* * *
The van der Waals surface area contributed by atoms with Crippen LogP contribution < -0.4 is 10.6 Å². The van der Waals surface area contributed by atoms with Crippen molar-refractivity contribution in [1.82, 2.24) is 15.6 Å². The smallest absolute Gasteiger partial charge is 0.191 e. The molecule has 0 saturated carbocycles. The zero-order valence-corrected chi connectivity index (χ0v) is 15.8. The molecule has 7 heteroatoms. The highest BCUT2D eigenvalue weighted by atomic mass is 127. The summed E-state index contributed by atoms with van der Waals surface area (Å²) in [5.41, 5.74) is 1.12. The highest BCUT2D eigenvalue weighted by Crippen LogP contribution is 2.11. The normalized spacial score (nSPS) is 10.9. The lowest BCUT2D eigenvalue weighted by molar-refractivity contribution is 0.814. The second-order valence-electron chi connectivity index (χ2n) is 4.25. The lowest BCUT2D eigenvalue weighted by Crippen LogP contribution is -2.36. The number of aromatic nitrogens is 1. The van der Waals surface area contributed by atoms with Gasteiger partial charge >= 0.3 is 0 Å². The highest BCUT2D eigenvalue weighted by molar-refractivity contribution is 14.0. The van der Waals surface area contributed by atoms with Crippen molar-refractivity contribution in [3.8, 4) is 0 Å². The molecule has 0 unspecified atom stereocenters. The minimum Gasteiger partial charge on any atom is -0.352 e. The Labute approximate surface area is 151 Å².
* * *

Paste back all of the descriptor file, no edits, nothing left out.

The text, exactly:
The van der Waals surface area contributed by atoms with Crippen LogP contribution < -0.4 is 10.6 Å². The van der Waals surface area contributed by atoms with Crippen molar-refractivity contribution in [1.82, 2.24) is 15.6 Å². The smallest absolute Gasteiger partial charge is 0.191 e. The molecule has 0 saturated carbocycles. The zero-order valence-corrected chi connectivity index (χ0v) is 15.8. The molecule has 7 heteroatoms. The highest BCUT2D eigenvalue weighted by atomic mass is 127. The summed E-state index contributed by atoms with van der Waals surface area (Å²) in [5.41, 5.74) is 1.12. The highest BCUT2D eigenvalue weighted by Crippen LogP contribution is 2.11. The normalized spacial score (nSPS) is 10.9. The lowest BCUT2D eigenvalue weighted by molar-refractivity contribution is 0.814. The second-order valence-electron chi connectivity index (χ2n) is 4.25. The lowest BCUT2D eigenvalue weighted by Crippen LogP contribution is -2.36. The number of aromatic nitrogens is 1. The van der Waals surface area contributed by atoms with Gasteiger partial charge >= 0.3 is 0 Å². The highest BCUT2D eigenvalue weighted by molar-refractivity contribution is 14.0. The van der Waals surface area contributed by atoms with Crippen molar-refractivity contribution in [3.8, 4) is 0 Å². The molecule has 0 unspecified atom stereocenters. The minimum Gasteiger partial charge on any atom is -0.352 e. The Labute approximate surface area is 151 Å².